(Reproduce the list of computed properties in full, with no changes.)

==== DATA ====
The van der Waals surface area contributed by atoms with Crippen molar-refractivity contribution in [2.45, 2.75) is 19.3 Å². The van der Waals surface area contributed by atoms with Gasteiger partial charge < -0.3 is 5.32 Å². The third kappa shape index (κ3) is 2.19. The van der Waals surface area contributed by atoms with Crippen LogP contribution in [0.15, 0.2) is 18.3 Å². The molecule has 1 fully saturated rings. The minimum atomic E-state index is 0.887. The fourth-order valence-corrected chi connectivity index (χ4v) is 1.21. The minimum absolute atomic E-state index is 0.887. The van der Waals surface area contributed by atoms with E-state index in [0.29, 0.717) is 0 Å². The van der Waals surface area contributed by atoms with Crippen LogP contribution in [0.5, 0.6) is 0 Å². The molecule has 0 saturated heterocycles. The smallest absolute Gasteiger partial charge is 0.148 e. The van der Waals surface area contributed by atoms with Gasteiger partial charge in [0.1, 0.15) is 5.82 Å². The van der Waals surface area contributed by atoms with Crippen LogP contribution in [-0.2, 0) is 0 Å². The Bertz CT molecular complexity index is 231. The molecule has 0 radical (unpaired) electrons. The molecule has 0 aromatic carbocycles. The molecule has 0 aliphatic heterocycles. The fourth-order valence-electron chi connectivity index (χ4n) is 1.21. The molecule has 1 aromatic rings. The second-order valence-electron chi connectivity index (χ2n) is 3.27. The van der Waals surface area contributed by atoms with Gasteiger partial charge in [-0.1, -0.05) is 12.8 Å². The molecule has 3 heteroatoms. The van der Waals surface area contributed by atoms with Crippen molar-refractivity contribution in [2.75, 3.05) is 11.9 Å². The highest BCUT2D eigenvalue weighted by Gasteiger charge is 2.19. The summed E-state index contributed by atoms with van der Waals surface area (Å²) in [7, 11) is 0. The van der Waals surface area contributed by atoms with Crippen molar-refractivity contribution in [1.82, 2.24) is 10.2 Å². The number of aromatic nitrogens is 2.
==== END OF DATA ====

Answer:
The van der Waals surface area contributed by atoms with Crippen molar-refractivity contribution in [2.45, 2.75) is 19.3 Å². The van der Waals surface area contributed by atoms with Gasteiger partial charge < -0.3 is 5.32 Å². The third kappa shape index (κ3) is 2.19. The van der Waals surface area contributed by atoms with Crippen LogP contribution in [0.15, 0.2) is 18.3 Å². The molecule has 1 fully saturated rings. The minimum atomic E-state index is 0.887. The fourth-order valence-corrected chi connectivity index (χ4v) is 1.21. The minimum absolute atomic E-state index is 0.887. The van der Waals surface area contributed by atoms with E-state index in [0.29, 0.717) is 0 Å². The van der Waals surface area contributed by atoms with Crippen LogP contribution in [0.5, 0.6) is 0 Å². The molecule has 0 saturated heterocycles. The smallest absolute Gasteiger partial charge is 0.148 e. The van der Waals surface area contributed by atoms with Gasteiger partial charge in [0.1, 0.15) is 5.82 Å². The van der Waals surface area contributed by atoms with Crippen LogP contribution in [-0.2, 0) is 0 Å². The Bertz CT molecular complexity index is 231. The molecule has 0 radical (unpaired) electrons. The molecule has 0 aromatic carbocycles. The molecule has 0 aliphatic heterocycles. The fourth-order valence-electron chi connectivity index (χ4n) is 1.21. The molecule has 1 aromatic rings. The second-order valence-electron chi connectivity index (χ2n) is 3.27. The van der Waals surface area contributed by atoms with Gasteiger partial charge in [-0.1, -0.05) is 12.8 Å². The molecule has 3 heteroatoms. The van der Waals surface area contributed by atoms with Crippen molar-refractivity contribution in [2.75, 3.05) is 11.9 Å². The highest BCUT2D eigenvalue weighted by Gasteiger charge is 2.19. The summed E-state index contributed by atoms with van der Waals surface area (Å²) in [7, 11) is 0. The van der Waals surface area contributed by atoms with Crippen molar-refractivity contribution in [1.82, 2.24) is 10.2 Å². The number of aromatic nitrogens is 2.